The Evolution of Kata

Something I’ve heard a lot about my new kata, Empi Sho, is that it is closely related to the kata Wansu, if not just another version of the same kata. However, the way we run it in Shuri-ryu, there are only a couple of movements they have in common. They share a block/strike combo and have a morote (double) technique near the end, but for the most part it’s hard to see why they’d be labeled sister kata.

Then I recalled some of the varations of Wansu I’ve seen on YouTube, such as this one:

The embusen, or step pattern, through the majority of the kata is almost identical to our version of Empi Sho. Now I can see why they’d call them versions of the same kata.

It’s strange that the two interpretations of Empi could diverge like that, yet the idea that they are (in essence) the same kata as Wansu would persist. I think it’s a good example of how karate as a whole is a living, breathing, evolving entity. A master dies, his students start changing things (or they remember things differently). Those guys die, and their students start changing things (or they remember things differently), and so on.

The core is there. The physical movements change, but the philosophy persists.

It’s strange when you consider how karate — and most all martial arts, for that matter — pride themselves on tradition.

Or maybe I’m still too much of a rookie to expect otherwise…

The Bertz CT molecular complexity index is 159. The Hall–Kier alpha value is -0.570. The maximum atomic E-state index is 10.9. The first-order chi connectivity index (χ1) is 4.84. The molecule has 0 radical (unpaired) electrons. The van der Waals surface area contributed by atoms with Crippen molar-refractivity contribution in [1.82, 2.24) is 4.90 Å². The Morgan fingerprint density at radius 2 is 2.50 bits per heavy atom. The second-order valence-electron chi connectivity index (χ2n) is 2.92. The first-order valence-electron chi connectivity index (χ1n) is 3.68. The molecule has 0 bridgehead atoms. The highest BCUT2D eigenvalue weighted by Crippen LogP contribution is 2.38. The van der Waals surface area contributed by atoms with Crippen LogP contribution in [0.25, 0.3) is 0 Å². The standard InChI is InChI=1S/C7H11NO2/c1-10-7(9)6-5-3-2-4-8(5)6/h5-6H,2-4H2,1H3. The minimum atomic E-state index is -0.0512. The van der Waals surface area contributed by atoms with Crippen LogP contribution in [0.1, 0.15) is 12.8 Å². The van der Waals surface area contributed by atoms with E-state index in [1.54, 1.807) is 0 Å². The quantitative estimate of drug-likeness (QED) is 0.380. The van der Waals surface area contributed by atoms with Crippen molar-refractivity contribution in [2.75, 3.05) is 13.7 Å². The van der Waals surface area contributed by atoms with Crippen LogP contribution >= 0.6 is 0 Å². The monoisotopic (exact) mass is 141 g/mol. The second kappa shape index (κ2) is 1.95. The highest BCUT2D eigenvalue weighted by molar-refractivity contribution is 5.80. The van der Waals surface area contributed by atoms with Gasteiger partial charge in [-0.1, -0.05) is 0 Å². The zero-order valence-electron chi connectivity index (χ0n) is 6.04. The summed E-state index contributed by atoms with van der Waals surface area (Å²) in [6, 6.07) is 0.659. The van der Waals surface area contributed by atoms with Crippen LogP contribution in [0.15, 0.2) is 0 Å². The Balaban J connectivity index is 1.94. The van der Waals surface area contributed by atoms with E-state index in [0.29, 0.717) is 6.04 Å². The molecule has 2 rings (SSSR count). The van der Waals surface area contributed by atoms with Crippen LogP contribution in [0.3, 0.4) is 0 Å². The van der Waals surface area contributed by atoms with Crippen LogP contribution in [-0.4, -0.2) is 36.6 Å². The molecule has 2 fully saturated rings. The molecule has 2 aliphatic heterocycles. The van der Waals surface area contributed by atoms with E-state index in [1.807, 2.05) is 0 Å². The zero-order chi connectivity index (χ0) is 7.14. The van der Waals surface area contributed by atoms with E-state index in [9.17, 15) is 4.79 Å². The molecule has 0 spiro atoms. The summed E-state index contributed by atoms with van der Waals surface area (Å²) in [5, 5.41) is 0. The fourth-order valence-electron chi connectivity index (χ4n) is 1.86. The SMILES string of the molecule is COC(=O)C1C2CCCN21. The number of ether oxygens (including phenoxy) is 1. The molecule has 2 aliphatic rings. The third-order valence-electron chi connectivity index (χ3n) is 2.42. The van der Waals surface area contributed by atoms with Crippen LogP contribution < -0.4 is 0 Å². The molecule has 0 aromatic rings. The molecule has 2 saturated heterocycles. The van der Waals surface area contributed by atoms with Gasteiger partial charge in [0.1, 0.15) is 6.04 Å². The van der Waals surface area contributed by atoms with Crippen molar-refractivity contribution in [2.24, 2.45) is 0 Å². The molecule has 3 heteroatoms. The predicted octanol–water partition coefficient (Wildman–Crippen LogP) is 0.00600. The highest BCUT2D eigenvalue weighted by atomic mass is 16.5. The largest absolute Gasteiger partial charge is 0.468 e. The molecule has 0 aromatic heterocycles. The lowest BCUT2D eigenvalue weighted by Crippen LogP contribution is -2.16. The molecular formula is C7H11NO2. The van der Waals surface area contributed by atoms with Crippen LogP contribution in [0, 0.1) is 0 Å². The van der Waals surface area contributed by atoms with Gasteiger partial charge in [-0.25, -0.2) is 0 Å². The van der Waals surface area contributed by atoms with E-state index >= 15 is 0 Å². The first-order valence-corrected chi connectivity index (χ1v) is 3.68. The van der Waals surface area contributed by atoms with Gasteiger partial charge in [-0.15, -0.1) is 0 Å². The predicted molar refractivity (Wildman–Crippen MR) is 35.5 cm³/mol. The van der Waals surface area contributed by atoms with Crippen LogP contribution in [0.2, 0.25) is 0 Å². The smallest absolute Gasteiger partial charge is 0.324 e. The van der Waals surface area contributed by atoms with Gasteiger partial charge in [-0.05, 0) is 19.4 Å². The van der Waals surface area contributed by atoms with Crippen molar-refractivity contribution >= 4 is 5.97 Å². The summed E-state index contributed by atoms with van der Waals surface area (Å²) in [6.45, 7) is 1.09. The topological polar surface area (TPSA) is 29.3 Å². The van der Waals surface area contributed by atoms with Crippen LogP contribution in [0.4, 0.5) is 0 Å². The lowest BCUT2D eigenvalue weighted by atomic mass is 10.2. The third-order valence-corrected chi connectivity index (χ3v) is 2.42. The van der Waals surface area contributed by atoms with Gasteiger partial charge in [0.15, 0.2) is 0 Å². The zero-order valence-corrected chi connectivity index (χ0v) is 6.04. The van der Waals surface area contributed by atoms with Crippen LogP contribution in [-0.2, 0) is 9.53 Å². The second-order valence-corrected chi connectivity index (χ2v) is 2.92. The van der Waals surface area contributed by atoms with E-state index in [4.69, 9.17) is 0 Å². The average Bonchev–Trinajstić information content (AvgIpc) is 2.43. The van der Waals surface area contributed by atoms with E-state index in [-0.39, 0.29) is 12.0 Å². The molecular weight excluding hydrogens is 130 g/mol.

About Mike Oliveri

Mike Oliveri is a writer, martial artist, cigar aficionado, motorcyclist, and family man, but not necessarily in that order. He is currently hard at work on the werewolf noir series The Pack for Evileye Books.

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  1. Noah L says:

    Hahaha, well pretty much all of us are rookies, regardless, but I will have to agree with you on how kata develop and evolve, and that they are a living, breathing entity. As far as the priding ourselves on tradition thing–of course we pride ourselves on tradition, and we are doing everything with the traditions that WE learned. Those traditions may not be what Motobu learned, or what Bushi Matsumura learned, or what Matsu Higa learned, but they are what WE learned. And besides, it isn’t the techniques themselves that make a kata traditional, it’s the methods that are learned from the kata. Naihanchi sho/tekki shodan have many, many variations, yet they all teach fighting with your back to a wall, sweeping opponents, using your koshi (hips) to strike to the sides as well as the front, using your elbows, etc. Empi sho/wunsu have many different versions, but all emphasize hip thrust and vicious counter-attacks. I’ll stop myself before I write a book on your blog, but you get the idea, lol :P